Alright, here we go.
First off, a bit of a grab bag. Bene Diction Blogs On notes Macleans’ recent retraction regarding certain aspects of the CHRC’s pseudononymous conduct. Marginalized Action Dinosaur notes the slow reaction/translation time for Ezra Levant’s submission to the HoC JUST Committee. Meanwhile, from Free Dominion: Fundamentalist Christians Are not a Protected “Identifiable” Group, Says BC Judge & AG.
Second, Binks, over at Free Canuckistan, has done what he does so well again, with a fresh links, news, and commentary round-up: Steynian 394. Do go and check it out.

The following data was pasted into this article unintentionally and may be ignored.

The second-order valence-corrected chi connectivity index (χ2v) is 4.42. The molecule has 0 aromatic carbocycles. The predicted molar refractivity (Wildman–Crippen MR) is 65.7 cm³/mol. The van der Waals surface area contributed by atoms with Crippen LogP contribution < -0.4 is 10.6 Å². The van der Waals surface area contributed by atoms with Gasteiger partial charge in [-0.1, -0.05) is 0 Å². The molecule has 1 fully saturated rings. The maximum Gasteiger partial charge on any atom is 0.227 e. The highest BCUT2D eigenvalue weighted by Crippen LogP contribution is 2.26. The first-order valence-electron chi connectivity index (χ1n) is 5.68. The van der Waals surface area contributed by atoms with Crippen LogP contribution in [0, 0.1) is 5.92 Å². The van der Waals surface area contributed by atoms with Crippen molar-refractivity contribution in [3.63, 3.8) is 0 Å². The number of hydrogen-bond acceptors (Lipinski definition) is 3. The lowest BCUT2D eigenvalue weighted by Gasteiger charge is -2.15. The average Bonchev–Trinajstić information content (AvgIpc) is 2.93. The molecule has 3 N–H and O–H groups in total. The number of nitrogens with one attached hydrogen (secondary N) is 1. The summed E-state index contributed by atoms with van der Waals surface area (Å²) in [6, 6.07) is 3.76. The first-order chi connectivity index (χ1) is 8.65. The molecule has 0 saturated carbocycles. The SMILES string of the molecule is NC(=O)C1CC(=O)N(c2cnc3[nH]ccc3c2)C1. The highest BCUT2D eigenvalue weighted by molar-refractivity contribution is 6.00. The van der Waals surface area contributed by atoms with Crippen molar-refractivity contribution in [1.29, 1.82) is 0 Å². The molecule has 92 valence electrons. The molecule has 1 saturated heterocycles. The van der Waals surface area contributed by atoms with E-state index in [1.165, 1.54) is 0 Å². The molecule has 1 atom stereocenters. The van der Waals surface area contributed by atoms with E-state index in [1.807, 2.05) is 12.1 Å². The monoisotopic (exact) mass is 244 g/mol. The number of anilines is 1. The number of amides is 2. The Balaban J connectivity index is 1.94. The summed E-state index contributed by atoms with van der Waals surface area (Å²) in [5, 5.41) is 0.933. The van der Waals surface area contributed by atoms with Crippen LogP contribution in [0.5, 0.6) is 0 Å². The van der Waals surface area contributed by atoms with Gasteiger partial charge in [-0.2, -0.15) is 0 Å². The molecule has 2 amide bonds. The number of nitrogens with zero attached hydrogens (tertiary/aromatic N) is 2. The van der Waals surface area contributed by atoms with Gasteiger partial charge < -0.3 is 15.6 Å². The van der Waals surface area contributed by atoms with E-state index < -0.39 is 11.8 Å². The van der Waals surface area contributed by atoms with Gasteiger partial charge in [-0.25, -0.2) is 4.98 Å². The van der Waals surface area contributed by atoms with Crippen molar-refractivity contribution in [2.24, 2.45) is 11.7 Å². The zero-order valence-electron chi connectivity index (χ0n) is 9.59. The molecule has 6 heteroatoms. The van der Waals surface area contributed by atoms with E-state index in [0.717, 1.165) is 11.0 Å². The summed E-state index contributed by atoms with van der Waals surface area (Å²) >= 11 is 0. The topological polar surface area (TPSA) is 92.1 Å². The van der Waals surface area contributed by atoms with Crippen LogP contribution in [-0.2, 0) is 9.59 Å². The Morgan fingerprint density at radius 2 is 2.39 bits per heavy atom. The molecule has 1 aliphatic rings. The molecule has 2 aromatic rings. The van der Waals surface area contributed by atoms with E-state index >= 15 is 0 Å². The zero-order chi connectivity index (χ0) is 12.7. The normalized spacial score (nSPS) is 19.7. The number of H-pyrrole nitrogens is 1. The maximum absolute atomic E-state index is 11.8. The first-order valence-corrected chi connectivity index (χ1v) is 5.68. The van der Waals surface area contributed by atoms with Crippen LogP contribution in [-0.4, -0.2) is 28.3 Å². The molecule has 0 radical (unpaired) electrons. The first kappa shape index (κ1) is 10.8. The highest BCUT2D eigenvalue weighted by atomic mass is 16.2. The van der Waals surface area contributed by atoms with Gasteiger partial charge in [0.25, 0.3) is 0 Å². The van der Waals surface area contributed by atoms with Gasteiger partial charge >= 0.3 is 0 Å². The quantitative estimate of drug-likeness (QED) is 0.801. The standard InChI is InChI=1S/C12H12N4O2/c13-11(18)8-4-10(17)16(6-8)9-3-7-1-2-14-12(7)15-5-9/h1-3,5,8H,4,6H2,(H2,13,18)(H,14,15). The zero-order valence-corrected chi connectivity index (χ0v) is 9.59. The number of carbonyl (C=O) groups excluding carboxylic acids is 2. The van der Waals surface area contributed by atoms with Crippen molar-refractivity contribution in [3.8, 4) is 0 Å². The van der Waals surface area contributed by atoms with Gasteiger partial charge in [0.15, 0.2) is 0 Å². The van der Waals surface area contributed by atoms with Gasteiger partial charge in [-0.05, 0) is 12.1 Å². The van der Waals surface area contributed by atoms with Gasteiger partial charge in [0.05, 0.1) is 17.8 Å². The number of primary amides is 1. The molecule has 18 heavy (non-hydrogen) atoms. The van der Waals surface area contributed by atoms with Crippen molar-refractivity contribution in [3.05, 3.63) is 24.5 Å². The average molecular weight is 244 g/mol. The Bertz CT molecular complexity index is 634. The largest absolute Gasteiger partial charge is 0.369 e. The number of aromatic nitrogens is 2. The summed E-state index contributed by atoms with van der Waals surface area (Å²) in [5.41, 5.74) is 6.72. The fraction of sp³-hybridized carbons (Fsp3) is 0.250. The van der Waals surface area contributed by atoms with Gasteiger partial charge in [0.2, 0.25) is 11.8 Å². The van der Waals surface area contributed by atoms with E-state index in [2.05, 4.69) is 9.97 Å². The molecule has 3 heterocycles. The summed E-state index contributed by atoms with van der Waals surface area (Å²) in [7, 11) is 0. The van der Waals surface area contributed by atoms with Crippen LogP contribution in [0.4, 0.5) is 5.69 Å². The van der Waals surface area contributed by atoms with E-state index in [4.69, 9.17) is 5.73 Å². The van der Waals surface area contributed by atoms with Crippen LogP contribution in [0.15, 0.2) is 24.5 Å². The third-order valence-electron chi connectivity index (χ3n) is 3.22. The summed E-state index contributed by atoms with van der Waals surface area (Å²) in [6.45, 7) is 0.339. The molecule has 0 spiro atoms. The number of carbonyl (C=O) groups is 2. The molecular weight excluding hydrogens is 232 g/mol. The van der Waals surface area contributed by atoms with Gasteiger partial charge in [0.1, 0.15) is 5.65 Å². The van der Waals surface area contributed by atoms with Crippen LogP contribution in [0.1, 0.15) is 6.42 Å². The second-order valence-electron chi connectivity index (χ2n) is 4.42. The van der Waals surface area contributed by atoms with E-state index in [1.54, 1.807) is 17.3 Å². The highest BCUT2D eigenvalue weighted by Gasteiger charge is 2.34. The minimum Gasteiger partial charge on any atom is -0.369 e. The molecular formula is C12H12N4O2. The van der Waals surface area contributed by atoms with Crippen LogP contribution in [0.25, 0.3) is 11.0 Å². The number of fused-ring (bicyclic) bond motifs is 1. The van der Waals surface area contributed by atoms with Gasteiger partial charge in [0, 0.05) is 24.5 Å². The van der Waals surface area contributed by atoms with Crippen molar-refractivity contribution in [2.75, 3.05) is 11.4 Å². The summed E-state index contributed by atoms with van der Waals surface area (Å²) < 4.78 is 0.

The Toronto Star, a left-leaning rag which in the past has come out in favour of free speech, prints the ravings of a “human rights” geezer who’s trying to flog a book, and who wants “the media” to submit to “human rights” thinking on “free speech”:Sometimes it is useful to return to a contentious topic long after it has disappeared from the headlines, public passions have subsided and minds are perhaps more open to sober second thought.One such subject is free speech vs. freedom from hate.Um, when did it disappear from the headlines? Wasn’t it back in them as late as last week when a few champions of “freedom from hate”–what a deranged concept!–offered their two cents’ worth to a parliamentary committee?A debate on it raged for months, triggered by complaints by a group of Muslims against Maclean’s magazine for being allegedly anti-Islamic. But the issue was never fully resolved. Understandable, given that there’s no easy answer.Understandable, given that the complainers want sharia rules on speech to apply here is Canada, something that the clueless multicultists cannot–will not–see.“Clearly both are desirable in any civilized society but they are often seen as being in conflict. Need this necessarily be so? Except as between unrepentant hate-mongers, on the one hand, and over-committed freedom of speech freaks, on the other, I do not see why they should be.”So writes Max Yalden, distinguished federal civil servant who spent years refereeing such competing rights while serving as Official Languages Commissioner (1977-84) and head of the Canadian Human Rights Commission (’87-96).Over-committed freedom of speech freaks, eh? In the sage words Nile Rodgers, “Le Freak, c’est chic.” And, hey, it ain’t the over-committed censors, like Mr. Yalden and Ms. Lynch, who are going to keep the free world free.In his just-released memoir, Transforming Rights: Reflections from the Front Lines, he is particularly critical of the media, the main trumpeters of free speech.The media are “not entirely neutral.” In fact, they have a conflict of interest that they rarely declare. “`Public interest’ can sometimes get confused with what `interests the public,’ i.e. what sells newspapers.”Yalden believes that the media shouldn’t have any more rights or immunity than anyone else.In fact, they don’t have “more rights”. They have the same rights as everyone else.Free speech, yes. But there’s the duty to curb hate: “We must, if we see ourselves as a civilized society, go after it as forcefully as we possibly can. Hate speech cannot be exempt from limits simply because it’s been carried in the media.”We must, if we see ourselves as a civilized society, speak our minds without fear of being chastised and punished by the state. That’s what makes and keeps a society civilized. The alternative–the state decided what can and cannot be said–is a facet of totalitarian societies, not free ones.The Supreme Court of Canada has repeatedly ruled that restrictions on hate speech “do not compromise the values of free speech.”Wrong. The Supreme Court ruled but once–a 4-3 decision in 1990–that Section 13, the “hate speech” provision of the Canadian Human Rights Act, should be retained. But as we know from the Moon Report, that ruling is way out of date since it was made at a time when there was no Internet, and is sorely in need of review and revision.